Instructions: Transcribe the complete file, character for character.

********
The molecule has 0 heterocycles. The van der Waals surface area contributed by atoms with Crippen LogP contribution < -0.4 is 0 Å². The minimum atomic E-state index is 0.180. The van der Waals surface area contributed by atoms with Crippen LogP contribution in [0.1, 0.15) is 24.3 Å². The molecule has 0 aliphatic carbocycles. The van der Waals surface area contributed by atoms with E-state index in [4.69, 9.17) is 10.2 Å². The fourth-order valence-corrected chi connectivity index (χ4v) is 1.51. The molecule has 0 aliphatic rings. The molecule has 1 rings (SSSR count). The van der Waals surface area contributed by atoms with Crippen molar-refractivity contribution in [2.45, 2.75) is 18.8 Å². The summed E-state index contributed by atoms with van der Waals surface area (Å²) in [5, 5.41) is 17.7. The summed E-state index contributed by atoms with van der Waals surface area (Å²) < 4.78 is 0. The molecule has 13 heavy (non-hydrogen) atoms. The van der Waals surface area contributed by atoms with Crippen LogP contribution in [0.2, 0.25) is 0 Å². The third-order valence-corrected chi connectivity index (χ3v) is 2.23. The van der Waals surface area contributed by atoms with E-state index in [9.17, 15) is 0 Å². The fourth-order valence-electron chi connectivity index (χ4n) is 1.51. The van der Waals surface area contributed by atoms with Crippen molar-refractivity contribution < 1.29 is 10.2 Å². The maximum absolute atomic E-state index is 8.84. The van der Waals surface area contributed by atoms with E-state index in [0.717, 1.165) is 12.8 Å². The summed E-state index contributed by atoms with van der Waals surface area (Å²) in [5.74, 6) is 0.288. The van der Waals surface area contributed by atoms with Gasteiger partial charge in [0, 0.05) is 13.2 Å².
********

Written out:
The molecule has 0 heterocycles. The van der Waals surface area contributed by atoms with Crippen LogP contribution < -0.4 is 0 Å². The minimum atomic E-state index is 0.180. The van der Waals surface area contributed by atoms with Crippen LogP contribution in [0.1, 0.15) is 24.3 Å². The molecule has 0 aliphatic carbocycles. The van der Waals surface area contributed by atoms with E-state index in [4.69, 9.17) is 10.2 Å². The fourth-order valence-corrected chi connectivity index (χ4v) is 1.51. The molecule has 0 aliphatic rings. The molecule has 1 rings (SSSR count). The van der Waals surface area contributed by atoms with Crippen molar-refractivity contribution in [2.45, 2.75) is 18.8 Å². The summed E-state index contributed by atoms with van der Waals surface area (Å²) in [5, 5.41) is 17.7. The summed E-state index contributed by atoms with van der Waals surface area (Å²) < 4.78 is 0. The molecule has 13 heavy (non-hydrogen) atoms. The van der Waals surface area contributed by atoms with Crippen LogP contribution in [0.2, 0.25) is 0 Å². The third-order valence-corrected chi connectivity index (χ3v) is 2.23. The van der Waals surface area contributed by atoms with E-state index in [9.17, 15) is 0 Å². The fourth-order valence-electron chi connectivity index (χ4n) is 1.51. The van der Waals surface area contributed by atoms with Crippen molar-refractivity contribution < 1.29 is 10.2 Å². The maximum absolute atomic E-state index is 8.84. The van der Waals surface area contributed by atoms with E-state index in [0.717, 1.165) is 12.8 Å². The summed E-state index contributed by atoms with van der Waals surface area (Å²) in [5.74, 6) is 0.288. The van der Waals surface area contributed by atoms with Gasteiger partial charge in [0, 0.05) is 13.2 Å².